Color Channels

Most computer applications specify color in three-component systems such as RGB (Red, Green, Blue), HLS (Hue, Luminance, Saturation), or HSV (Hue, Saturation, Value). Bersoft Image Measurement can perform statistical methods on RGB and HSV channels (see Pixel profile), and adjust HSV channels as well.

Grayscale Images

This images have a single 8 bits channel, allowing representing 256 gradations of gray. A 0 value represents the black color and 255 is pure white.

RGB Channels

The RGB model, one of the Additive Color models, is used on computer monitors. It has three primary colors: red, green, and blue, that it creates by emitting light. These three colors are combined in various proportions to produce all the colors displayed on your screen. They are referred to as additive because they combine to produce white.

Primary colors are measured as a value from 0 to 255. The colors produced by combining the three primaries are a result of the relative value of each primary. An absence of the three primaries colors, all three values of 0, results in black; when all three have values of 255, they produce white.

Graphic applications for the PC (Personal Computer) usually employ this color space because this model maps well to the way the common Cathode Ray Tube (CRT) display works.

RGB to Grayscale conversion

Pixel values in grayscale images are based upon luminance.

When luminance is computed from red, green and blue, the coefficients will be a function of the particular red, green and blue spectral weighting functions employed, but the green coefficient will be quite large, the red will have an intermediate value, and the blue coefficient will be the smallest of the three.

The coefficients that Bersoft Image Measurement uses to compute luminance from linear red, green and blue are these:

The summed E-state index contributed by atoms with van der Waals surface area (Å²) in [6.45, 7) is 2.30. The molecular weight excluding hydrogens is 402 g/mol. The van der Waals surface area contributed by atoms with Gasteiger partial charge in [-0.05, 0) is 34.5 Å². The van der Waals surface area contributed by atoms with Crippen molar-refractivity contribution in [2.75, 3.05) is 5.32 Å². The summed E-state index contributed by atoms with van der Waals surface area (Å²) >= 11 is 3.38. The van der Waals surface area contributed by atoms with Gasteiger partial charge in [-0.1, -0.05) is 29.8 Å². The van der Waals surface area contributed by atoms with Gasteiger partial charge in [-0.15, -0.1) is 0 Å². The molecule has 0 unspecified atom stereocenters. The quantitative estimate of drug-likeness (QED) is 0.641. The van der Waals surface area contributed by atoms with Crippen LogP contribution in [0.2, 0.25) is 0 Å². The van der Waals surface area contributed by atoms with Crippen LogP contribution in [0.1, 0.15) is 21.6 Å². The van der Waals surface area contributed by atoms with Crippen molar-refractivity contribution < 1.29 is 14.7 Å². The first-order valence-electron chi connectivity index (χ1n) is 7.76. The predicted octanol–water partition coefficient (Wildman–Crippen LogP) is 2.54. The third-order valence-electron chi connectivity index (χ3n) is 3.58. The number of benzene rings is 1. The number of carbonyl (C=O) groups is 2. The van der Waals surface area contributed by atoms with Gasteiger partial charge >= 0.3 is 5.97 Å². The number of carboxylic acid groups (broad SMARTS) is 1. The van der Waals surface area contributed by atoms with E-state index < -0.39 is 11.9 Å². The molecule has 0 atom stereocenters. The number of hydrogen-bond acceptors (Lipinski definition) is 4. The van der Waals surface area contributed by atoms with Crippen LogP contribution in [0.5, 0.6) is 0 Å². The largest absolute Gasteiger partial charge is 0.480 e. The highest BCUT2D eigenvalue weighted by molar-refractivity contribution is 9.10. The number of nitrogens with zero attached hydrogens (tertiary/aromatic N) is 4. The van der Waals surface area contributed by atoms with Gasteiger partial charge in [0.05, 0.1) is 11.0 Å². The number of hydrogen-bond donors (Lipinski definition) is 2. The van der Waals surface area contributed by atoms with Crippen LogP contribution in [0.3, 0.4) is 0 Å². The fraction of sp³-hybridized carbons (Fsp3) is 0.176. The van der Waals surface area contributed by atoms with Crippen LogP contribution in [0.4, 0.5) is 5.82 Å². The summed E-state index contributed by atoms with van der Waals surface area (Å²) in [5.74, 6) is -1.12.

Y = 0,2126  R + 0,7152 B + 0, 0722 B

The coefficients 0.299, 0.587 and 0.114 properly computed luminance for monitors having phosphors that were contemporary at the introduction of NTSC television in 1953, however, these coefficients do not accurately compute luminance for contemporary monitors.

HSV and HSL Channels

Hue is the attribute of a visual sensation according to which an area appears to be similar to one of the perceived colors, red, yellow, green and blue, or a combination of two of them.

Saturation is the colorfulness of an area judged in proportion to its brightness. Saturation runs from neutral gray through pastel to saturated colors. A vivid color usually has a high saturation level (not much gray). As the saturation decreases, the amount of gray increases, and the color becomes less vivid.

Value (HSV), or Luminance (HSL) are related to the brightness.

The Hue Channel is shown from 0 to 359 degrees (0º = 360º = Red); both Saturation and Value channels are shown in gray scale from 0% to 100%.

RGB Color space equivalence to HSV Channels
 
HSV Channels values
RGB Channels values
Color
Hue Degree
Saturation %
Value %
Red
Green
Blue
Red
0º = 360º
100
100
255
0
0
Yellow
60º
100
100
255
255
0
Green
120º
100
100
0
255
0
Cyan
180º
100
100
0
255
255
Blue
240º
100
100
0
0
255
Magenta
300º
100
100
255
0
255

What is the difference between HSL and HSV spaces?

HSL and HSV are quite similar color spaces. Actually they are the different forms of HSV cylindrical space. The difference is that in HSV space to get white color you should set Saturation to "0". But in HSL space at L=1 you get white regardless the saturation value.